31. Perez ‘Prez’ Prado & His Orchestra, the King of Mambo – Cherry Pink and Apple Blossom White (1955)

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As mentioned in my blog for Mambo Italiano, the US and UK were going through something of a mambo craze in 1955. Rosemary Clooney’s tune (with the Mellomen) was a very successful attempt to cash in on this phenomenon, but it was a novelty song. Bandleader Perez Prado was the real deal, though, and the craze was largely due to his success with songs such as Mambo No 5 at the start of the decade. Yes, that’s the song that Lou Bega remade in 1999, and then reworked by none other than Bob the Builder in 2001.

Born in Cuba, he moved to Mexico in 1949 and began his recording career there. He quickly ascended to the top of the mambo scene, developing trademark grunts as he powered his way through fiery, sometimes raunchy tunes. His first hit, Mambo Jambo, appeared a year later. Also in 1950, Spanish-born French composer Louiguy, the man behind the melody of Edith Piaf’s La Vie en Rose, wrote Cerisier Rose et Pommier Blanc. This Latin jazz composition translated as Cherry Pink and Apple Blossom White. Lyrics were written in French by Jacques Larue, and English by Mack David, but Prado decided to record it as an instrumental, and it is this version that first went to number 1 in the UK, on 29 April, after its appearance in the movie Underwater!. starring Jane Russell, who dances to it in a famous scene.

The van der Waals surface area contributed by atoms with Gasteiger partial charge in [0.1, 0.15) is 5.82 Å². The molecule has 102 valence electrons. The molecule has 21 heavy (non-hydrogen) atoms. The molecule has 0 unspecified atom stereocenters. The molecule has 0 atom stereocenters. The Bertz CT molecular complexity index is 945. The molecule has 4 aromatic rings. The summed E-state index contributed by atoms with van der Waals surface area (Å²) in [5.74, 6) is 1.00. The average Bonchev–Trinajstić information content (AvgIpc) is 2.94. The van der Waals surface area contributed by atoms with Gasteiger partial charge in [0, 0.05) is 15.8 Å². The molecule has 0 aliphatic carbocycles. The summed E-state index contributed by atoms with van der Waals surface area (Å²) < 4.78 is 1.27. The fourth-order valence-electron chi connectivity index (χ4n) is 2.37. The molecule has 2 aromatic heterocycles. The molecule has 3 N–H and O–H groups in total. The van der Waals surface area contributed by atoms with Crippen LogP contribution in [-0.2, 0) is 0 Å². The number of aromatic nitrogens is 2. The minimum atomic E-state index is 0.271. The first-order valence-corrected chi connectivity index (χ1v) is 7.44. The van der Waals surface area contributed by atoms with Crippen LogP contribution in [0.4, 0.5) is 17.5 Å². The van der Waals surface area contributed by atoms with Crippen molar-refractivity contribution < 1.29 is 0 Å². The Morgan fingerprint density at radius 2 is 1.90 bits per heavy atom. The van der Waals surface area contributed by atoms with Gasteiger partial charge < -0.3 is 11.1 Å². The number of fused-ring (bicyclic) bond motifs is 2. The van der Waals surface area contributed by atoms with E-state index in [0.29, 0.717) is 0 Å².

Prado’s version has a great, memorable opening, with a powerful brass blast before trumpeter Billy Regis performs a lazy drawl on his instrument (this is probably a strange way to describe it but it’s the best I can think of) and then the sultry rhythm takes hold. It’s easy to see why mambo was popular in the UK. Compared to number 1s by Vera Lynn and David Whitfield, this is exciting and exotic. The low horn sound that crops up from time to time is probably the weirdest noise to appear in the charts so far. It’s so deep it almost sounds alien and electronic. The most enjoyable number 1 so far, and the only one to get a reaction from my two-year-old.

Other acts wanted in on the mambo craze, and ‘Man with the Golden Trumpet’ Eddie Calvert’s inferior cover of this track also went to number 1 a few weeks later. It remains Prado’s only number 1, but he continued to enjoy success around the world for years to come. He died in 1989, aged 72, but his music has lived on, and aged very well. In addition to the remakes of Mambo No.5, his track Guaglione was used in a famous advert for Guinness in 1995, which is where I first came across his work. And despite never seeing Underwater!Cherry Pink and Apple Blossom White sounds very familiar to me, and I’m certain it’s been used on TV, so if anyone can tell me where, please do!

Written by: Louiguy 

Producer: Herman Diaz

Weeks at number 1: 2 (29 April-12 May)

Births:

Singer Hazel O’Connor – 16 May 

Deaths:

Cricketer Gilbert Jessop – 11 May 

30. Tennessee Ernie Ford with Orchestra conducted by Billy May – Give Me Your Word (1955)

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On 30 November 1954, Winston Churchill became the first, and to date, only UK Prime Minister to still be in the job at 80 years old. However, ill health was taking its toll. He had suffered two strokes and was aware he was slowing down physically and mentally. On 5 April 1955, he announced his retirement. Another sign that the country was moving on from World War Two. The following day, his deputy for 15 years, Anthony Eden, became the Prime Minister. Highly regarded as a man of peace, world events would soon tarnish his reputation and have a lasting impact on his legacy.